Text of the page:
Sprouting your way to a winter harvest

Mung beans seeds for sprouting

Winter in Canada is a bit of a downer when it comes to home-grown food.  Nothing will grow outdoors, because the ground is frozen.  You may be reaching the end of your supply of preserved peaches and dried tomatoes, and desperate for a hint of spring.  Growing sprouts is a nice way to fill the winter gap.

Sprouts are seeds that have germinated.  Some of them are eaten at that stage, a seed with a little tail, while others are allowed to grow a bit bigger, until leaves start to form.  Today I will discuss the traditional bean sprout, which is fast and easy.

First, you need to get some seeds.  Bean sprouts usually come from the mung bean, which can be ordered from specialty seed and sprouting catalogues, but can also be found quite readily at your local Asian food store, or sometimes the ethnic food section of the grocery store.  The beans are small, dried, and dark green in colour.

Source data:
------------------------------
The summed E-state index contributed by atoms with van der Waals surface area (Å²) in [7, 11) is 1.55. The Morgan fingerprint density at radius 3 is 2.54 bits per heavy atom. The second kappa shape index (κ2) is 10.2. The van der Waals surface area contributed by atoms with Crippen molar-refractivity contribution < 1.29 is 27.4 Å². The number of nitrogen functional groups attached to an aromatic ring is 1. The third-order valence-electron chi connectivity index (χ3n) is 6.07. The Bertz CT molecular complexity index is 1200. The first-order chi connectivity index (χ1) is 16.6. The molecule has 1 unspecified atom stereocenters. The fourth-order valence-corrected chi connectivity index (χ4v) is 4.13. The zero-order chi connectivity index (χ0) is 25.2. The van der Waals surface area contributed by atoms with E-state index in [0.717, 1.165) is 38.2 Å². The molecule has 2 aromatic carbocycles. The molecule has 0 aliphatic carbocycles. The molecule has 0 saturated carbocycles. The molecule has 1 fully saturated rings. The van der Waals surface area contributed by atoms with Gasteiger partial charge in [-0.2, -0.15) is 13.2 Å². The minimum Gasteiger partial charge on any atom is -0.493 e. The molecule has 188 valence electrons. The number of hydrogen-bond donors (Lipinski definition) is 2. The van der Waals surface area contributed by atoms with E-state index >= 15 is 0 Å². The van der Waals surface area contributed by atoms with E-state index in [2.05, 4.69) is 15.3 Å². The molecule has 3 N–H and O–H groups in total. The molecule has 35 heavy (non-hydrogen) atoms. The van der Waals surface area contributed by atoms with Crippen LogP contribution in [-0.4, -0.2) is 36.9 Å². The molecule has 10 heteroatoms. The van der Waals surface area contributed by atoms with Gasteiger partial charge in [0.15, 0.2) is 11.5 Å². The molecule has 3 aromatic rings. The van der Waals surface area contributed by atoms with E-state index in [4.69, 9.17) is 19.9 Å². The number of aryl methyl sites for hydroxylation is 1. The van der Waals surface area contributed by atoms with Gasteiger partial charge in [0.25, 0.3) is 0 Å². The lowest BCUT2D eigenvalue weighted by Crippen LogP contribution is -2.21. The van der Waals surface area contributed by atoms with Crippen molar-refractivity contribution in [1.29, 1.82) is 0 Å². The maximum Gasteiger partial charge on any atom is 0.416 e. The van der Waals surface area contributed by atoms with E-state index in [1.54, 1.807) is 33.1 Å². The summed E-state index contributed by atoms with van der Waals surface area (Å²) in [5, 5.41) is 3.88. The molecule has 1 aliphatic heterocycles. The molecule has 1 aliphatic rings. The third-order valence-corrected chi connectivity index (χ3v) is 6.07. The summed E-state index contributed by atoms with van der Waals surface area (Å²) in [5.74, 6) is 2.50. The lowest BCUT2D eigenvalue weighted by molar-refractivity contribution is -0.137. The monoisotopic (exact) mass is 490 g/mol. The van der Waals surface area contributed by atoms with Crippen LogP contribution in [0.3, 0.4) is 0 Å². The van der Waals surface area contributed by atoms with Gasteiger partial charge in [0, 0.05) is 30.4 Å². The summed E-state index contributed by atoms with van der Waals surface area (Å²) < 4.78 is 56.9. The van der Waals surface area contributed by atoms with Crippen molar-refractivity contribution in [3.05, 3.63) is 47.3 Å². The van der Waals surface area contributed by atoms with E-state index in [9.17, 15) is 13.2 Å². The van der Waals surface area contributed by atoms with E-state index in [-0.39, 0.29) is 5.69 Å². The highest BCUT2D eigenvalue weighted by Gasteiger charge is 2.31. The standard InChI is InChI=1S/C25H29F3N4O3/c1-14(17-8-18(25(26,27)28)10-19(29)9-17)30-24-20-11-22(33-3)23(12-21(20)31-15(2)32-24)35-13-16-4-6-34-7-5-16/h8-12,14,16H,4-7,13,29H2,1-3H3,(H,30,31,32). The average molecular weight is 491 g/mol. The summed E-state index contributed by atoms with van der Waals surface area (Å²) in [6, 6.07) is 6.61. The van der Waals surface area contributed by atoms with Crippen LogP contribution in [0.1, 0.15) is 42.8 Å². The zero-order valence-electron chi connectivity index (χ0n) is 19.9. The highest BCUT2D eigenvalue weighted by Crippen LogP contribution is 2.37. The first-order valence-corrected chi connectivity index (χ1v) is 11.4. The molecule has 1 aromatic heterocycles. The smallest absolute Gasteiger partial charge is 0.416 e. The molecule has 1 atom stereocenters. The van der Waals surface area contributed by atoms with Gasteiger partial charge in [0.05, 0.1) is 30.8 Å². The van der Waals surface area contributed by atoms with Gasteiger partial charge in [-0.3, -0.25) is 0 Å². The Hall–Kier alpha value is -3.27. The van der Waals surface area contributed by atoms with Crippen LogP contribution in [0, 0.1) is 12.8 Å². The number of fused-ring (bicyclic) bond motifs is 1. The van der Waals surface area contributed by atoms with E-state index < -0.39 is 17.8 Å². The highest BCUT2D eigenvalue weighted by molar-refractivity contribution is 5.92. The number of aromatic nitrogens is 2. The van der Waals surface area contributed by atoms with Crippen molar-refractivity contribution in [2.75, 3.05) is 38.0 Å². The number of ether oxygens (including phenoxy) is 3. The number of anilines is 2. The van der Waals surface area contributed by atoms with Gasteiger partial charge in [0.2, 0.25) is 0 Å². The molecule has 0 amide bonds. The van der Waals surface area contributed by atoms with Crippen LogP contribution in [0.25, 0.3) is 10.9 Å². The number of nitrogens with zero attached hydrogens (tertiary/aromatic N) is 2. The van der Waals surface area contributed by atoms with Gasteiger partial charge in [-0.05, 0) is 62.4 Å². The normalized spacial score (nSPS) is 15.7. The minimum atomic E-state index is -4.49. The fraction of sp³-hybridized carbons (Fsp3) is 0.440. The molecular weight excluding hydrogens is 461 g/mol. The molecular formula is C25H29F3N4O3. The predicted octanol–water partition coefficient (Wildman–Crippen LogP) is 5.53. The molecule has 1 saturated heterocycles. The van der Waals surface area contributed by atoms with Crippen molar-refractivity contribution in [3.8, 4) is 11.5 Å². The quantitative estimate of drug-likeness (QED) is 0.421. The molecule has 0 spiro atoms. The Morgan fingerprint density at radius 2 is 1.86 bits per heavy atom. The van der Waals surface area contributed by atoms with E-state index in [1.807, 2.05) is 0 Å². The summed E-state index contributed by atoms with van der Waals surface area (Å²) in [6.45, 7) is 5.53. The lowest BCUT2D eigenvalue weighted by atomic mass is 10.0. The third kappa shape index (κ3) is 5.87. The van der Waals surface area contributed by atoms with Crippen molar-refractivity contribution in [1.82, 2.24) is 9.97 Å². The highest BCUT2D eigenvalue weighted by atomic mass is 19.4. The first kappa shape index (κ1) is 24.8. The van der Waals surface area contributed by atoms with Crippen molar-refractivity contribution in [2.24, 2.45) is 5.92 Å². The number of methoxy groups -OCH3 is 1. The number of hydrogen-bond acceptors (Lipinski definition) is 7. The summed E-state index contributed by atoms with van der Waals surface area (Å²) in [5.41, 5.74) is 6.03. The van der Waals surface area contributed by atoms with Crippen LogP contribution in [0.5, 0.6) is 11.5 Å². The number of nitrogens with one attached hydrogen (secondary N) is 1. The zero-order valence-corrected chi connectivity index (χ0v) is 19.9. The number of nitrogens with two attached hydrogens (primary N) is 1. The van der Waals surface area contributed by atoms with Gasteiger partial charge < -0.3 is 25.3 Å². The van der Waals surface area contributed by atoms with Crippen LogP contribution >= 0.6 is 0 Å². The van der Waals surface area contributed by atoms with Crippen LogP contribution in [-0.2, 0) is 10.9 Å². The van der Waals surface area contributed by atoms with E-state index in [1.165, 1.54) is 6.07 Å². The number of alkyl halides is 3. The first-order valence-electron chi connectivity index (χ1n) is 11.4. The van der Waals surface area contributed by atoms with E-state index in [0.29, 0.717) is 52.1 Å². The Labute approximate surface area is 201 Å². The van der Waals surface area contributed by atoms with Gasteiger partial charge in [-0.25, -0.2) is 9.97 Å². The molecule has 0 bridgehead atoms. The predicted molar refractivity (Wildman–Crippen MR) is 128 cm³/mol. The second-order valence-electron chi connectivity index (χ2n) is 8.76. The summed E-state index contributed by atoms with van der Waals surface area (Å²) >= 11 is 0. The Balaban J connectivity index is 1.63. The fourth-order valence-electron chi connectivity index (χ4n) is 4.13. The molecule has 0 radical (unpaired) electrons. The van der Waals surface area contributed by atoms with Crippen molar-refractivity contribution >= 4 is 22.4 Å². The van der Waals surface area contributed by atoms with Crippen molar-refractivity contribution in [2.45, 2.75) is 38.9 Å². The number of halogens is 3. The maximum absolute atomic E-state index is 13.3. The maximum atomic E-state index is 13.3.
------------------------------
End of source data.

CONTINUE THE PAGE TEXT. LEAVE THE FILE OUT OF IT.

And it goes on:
Next, you need a suitable container.  These you can also buy, but we made ours out of plastic containers from take-out food.  At a minimum, you will need some sort of tray with holes in the bottom for water to drain out.  Ideally, you will also have a bottom tray to catch the draining water, and a lid to keep the light out.

Start off by soaking the beans for 4 hours to overnight.  The next day, the beans will have swollen a little, and some white flesh might be starting to poke out.  Drain the water, place the beans in your draining tray, and cover or store in a dark place to keep the sprouts from turning green.

Twice a day, rinse the beans with water.

beanSprouts_final_v2And that is it!  When the beans are a suitable size, drain them thoroughly, and place in a sealed container in the fridge.  They have a tendency to mould quickly, so it is best if you don’t rinse them just before refrigeration.

We throw our bean sprouts into whatever we are cooking at the time – raw in salads, or cooked in stir fries, kale potato hash, whatever you can think of.

I don’t usually measure the beans, but I probably use about 2 tablespoons at a time, which makes about 1.5 cups of sprouts.  They take 5-7 days to be ready, so plan ahead if you want them for something special.

Tell us about your sprouting experiences!

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